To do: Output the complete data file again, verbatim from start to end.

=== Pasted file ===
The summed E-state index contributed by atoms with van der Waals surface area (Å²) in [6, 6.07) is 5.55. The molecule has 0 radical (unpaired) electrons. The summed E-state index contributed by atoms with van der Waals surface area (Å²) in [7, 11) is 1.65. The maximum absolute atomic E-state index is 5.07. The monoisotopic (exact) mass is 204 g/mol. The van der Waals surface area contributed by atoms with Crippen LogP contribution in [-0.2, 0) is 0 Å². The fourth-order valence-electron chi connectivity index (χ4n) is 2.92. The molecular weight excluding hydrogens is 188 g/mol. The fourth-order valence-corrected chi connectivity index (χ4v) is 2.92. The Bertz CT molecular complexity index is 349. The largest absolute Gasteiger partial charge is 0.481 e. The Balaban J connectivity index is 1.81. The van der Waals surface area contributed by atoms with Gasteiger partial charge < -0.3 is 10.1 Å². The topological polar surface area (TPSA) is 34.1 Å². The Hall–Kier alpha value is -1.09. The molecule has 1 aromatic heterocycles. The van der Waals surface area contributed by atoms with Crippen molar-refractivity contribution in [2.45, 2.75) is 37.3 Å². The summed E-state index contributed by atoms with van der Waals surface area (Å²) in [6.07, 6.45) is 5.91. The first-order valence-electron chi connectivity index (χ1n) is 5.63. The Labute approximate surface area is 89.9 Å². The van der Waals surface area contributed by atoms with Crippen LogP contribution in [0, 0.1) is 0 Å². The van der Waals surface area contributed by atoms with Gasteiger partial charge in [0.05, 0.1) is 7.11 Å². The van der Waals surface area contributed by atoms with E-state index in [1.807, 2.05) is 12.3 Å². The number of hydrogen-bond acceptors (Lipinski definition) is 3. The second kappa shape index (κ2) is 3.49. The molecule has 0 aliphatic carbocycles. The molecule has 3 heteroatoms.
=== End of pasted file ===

The summed E-state index contributed by atoms with van der Waals surface area (Å²) in [6, 6.07) is 5.55. The molecule has 0 radical (unpaired) electrons. The summed E-state index contributed by atoms with van der Waals surface area (Å²) in [7, 11) is 1.65. The maximum absolute atomic E-state index is 5.07. The monoisotopic (exact) mass is 204 g/mol. The van der Waals surface area contributed by atoms with Crippen LogP contribution in [-0.2, 0) is 0 Å². The fourth-order valence-electron chi connectivity index (χ4n) is 2.92. The molecular weight excluding hydrogens is 188 g/mol. The fourth-order valence-corrected chi connectivity index (χ4v) is 2.92. The Bertz CT molecular complexity index is 349. The largest absolute Gasteiger partial charge is 0.481 e. The Balaban J connectivity index is 1.81. The van der Waals surface area contributed by atoms with Gasteiger partial charge < -0.3 is 10.1 Å². The topological polar surface area (TPSA) is 34.1 Å². The Hall–Kier alpha value is -1.09. The molecule has 1 aromatic heterocycles. The van der Waals surface area contributed by atoms with Crippen molar-refractivity contribution in [2.45, 2.75) is 37.3 Å². The summed E-state index contributed by atoms with van der Waals surface area (Å²) in [6.07, 6.45) is 5.91. The first-order valence-electron chi connectivity index (χ1n) is 5.63. The Labute approximate surface area is 89.9 Å². The van der Waals surface area contributed by atoms with Crippen LogP contribution in [0, 0.1) is 0 Å². The van der Waals surface area contributed by atoms with Gasteiger partial charge in [0.05, 0.1) is 7.11 Å². The van der Waals surface area contributed by atoms with E-state index in [1.807, 2.05) is 12.3 Å². The number of hydrogen-bond acceptors (Lipinski definition) is 3. The second kappa shape index (κ2) is 3.49. The molecule has 0 aliphatic carbocycles. The molecule has 3 heteroatoms.